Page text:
In the opening moments of Doug Liman's lively American Made, a bored TWA pilot named Barry Seal (Tom Cruise) on a long overnight flight turns off the autopilot and rocks the jet to wake folks up.
The sequence is meant to suggest that Seal himself is on autopilot. Seal is a restless fellow looking for action, which arrives in the form of a CIA agent (Domhnall Gleeson), who sets him up with planes and a private airport so that he can fly dangerous recon missions in Central America, where the agency is countering Communism in Nicaragua and elsewhere.
Seal is intrigued, but cautious: "Are you sure this is legal?"
This is a question the real Barry Seal — the movie is heavily fictionalized — would never have asked. Seal was a career criminal — an amoral profiteer and daredevil pilot with a fleet of planes who ran all sorts of contraband to all sorts of places, and in the 1970s became one of the biggest cocaine importers in the United States. He was well-known to law enforcement — when in hot water, he was eager to offer his services as an informant, and often did so.
Of more interest to Liman (who worked with Cruise in the vastly underrated Edge of Tomorrow) than the real Seal's criminal activities is Seal's purported role as a CIA "asset" — his off-the-grid, off-the-books air transit network to Central and South America and his contacts with drug traffickers. Seal's moral flexibility made him a useful fellow. Covert arms were flowing to Central America, drugs to the U.S., money everywhere, and Seal was in the middle of it all.
The scope of Seal's involvement is a matter of debate, and Liman takes the time-honored Hollywood approach — when facts and legend collide, print the legend. American Made glamorizes Seal and puts him at the center of an uptempo comedy that draws considerable energy from the escalating slapstick madness of Seal's exploits — cartel kingpins casually wagering that Barry's overloaded plane can't clear a mountain runway, or Seal evading the DEA by crashing his plane in a suburban street, emerging covered with cocaine and paying a kid a stack of bills for his bike.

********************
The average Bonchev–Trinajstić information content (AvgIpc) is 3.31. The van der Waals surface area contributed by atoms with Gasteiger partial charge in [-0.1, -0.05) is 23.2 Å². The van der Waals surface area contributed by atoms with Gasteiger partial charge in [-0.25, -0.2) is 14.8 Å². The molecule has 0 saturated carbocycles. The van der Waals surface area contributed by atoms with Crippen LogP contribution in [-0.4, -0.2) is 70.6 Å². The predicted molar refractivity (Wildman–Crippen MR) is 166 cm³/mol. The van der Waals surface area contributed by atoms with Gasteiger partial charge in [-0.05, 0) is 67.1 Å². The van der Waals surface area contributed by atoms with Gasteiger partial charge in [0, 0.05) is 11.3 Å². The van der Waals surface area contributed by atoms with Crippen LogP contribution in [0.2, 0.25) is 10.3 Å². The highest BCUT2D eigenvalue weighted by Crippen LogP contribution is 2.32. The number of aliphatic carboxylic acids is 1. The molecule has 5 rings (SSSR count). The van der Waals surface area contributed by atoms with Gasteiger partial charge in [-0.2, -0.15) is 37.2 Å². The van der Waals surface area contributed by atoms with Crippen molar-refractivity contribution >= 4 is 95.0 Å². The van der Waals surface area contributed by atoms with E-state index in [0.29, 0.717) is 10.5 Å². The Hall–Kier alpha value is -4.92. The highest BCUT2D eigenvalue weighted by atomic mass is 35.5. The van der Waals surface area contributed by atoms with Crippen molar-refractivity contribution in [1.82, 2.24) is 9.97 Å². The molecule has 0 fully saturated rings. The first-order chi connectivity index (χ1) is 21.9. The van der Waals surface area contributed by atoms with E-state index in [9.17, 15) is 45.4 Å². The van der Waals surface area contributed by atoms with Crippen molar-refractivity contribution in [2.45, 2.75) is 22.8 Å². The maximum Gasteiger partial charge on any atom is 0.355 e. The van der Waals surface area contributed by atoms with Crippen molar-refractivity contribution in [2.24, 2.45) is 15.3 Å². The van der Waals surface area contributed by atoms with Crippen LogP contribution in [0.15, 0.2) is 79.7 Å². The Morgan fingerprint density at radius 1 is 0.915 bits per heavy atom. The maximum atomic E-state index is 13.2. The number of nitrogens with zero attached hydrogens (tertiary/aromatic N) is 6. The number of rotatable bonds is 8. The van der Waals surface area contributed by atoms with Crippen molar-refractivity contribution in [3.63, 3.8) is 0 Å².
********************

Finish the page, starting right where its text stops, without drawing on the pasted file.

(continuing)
It's all punctuated with the famous Cruise grin, which hasn't changed since Risky Business, when he first hinted at a healthy serving of larceny behind that all-American smile.
Ill-gotten gains are shown to be an aphrodisiac for Seal and his wife (Sarah Wright), and the sheer size of the cash jackpot becomes the movie's favorite subject. There are running jokes that Seal has literally more money than he knows what to with — he buries it in the yard like a dead pet, and loose bills have to be raked up like autumn leaves.
It leads, the film posits, to his downfall. His deadbeat brother-in-law (Caleb Landry Jones) shows up and starts to steal money and spend it, attracting the attention of state police, DEA, FBI, and other agencies.
They all take a frustrated back seat, though, to other interests. The Reagan administration (through men such as Oliver North) recruits Seal on a sting operation to implicate Nicaraguan Sandinistas in the drug trade. This bit is essentially true, just as it's true that subsequent public reports of Seal's role in the sting were (spoiler alert) an existential problem for Seal. Associates in the Medellin Cartel were not amused.
The movie ends brutally and abruptly, with Seal learning the wages of sin. And there is a note of cynicism — the Seal narrative in American Made bumps up against the Bush and Clinton dynasties. Liman darkly notes that Seal's airstrip operates with impunity in Bill Clinton's Arkansas, and that George Herbert Walker Bush was Reagan's vice president when North's Nicaraguan adventures were in full swing.
Seal, though, makes for a poor fall guy. Liman had it right in that first scene: The turbulence in Seal's life was of his own making.